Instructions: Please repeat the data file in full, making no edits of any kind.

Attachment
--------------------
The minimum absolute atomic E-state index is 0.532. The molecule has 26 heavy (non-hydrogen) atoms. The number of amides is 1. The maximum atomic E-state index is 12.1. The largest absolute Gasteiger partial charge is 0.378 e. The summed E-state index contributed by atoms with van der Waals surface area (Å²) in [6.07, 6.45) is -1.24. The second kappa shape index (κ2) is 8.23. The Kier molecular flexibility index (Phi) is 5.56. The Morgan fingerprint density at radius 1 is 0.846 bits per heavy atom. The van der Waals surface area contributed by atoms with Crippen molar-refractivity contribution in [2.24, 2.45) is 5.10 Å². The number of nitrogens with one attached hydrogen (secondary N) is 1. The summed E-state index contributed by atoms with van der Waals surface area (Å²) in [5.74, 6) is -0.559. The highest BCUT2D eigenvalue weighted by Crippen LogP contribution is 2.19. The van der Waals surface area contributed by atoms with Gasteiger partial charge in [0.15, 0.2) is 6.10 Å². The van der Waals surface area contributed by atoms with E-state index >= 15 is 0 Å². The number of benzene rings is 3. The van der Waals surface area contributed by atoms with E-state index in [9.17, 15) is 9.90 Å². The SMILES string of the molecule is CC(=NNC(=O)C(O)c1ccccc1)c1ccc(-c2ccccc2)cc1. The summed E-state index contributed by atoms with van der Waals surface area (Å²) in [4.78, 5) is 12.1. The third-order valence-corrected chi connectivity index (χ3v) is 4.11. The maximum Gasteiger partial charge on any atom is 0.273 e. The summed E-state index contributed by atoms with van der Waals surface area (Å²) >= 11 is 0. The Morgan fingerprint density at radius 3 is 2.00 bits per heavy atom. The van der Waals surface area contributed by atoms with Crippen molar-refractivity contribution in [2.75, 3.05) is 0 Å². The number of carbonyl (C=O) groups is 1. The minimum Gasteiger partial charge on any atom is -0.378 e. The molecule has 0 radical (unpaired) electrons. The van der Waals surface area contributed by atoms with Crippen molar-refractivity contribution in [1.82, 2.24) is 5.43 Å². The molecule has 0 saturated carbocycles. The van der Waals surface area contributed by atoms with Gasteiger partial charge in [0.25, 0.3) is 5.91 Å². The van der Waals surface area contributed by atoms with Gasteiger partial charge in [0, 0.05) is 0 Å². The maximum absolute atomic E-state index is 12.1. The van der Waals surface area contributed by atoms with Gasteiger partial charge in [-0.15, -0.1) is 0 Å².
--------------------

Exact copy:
The minimum absolute atomic E-state index is 0.532. The molecule has 26 heavy (non-hydrogen) atoms. The number of amides is 1. The maximum atomic E-state index is 12.1. The largest absolute Gasteiger partial charge is 0.378 e. The summed E-state index contributed by atoms with van der Waals surface area (Å²) in [6.07, 6.45) is -1.24. The second kappa shape index (κ2) is 8.23. The Kier molecular flexibility index (Phi) is 5.56. The Morgan fingerprint density at radius 1 is 0.846 bits per heavy atom. The van der Waals surface area contributed by atoms with Crippen molar-refractivity contribution in [2.24, 2.45) is 5.10 Å². The number of nitrogens with one attached hydrogen (secondary N) is 1. The summed E-state index contributed by atoms with van der Waals surface area (Å²) in [5.74, 6) is -0.559. The highest BCUT2D eigenvalue weighted by Crippen LogP contribution is 2.19. The van der Waals surface area contributed by atoms with Gasteiger partial charge in [0.15, 0.2) is 6.10 Å². The van der Waals surface area contributed by atoms with E-state index >= 15 is 0 Å². The number of benzene rings is 3. The van der Waals surface area contributed by atoms with E-state index in [9.17, 15) is 9.90 Å². The SMILES string of the molecule is CC(=NNC(=O)C(O)c1ccccc1)c1ccc(-c2ccccc2)cc1. The summed E-state index contributed by atoms with van der Waals surface area (Å²) in [4.78, 5) is 12.1. The third-order valence-corrected chi connectivity index (χ3v) is 4.11. The maximum Gasteiger partial charge on any atom is 0.273 e. The summed E-state index contributed by atoms with van der Waals surface area (Å²) >= 11 is 0. The Morgan fingerprint density at radius 3 is 2.00 bits per heavy atom. The van der Waals surface area contributed by atoms with Crippen molar-refractivity contribution in [2.75, 3.05) is 0 Å². The number of carbonyl (C=O) groups is 1. The minimum Gasteiger partial charge on any atom is -0.378 e. The molecule has 0 radical (unpaired) electrons. The van der Waals surface area contributed by atoms with Crippen molar-refractivity contribution in [1.82, 2.24) is 5.43 Å². The molecule has 0 saturated carbocycles. The van der Waals surface area contributed by atoms with Gasteiger partial charge in [0.25, 0.3) is 5.91 Å². The van der Waals surface area contributed by atoms with Gasteiger partial charge in [0, 0.05) is 0 Å². The maximum absolute atomic E-state index is 12.1. The van der Waals surface area contributed by atoms with Gasteiger partial charge in [-0.15, -0.1) is 0 Å².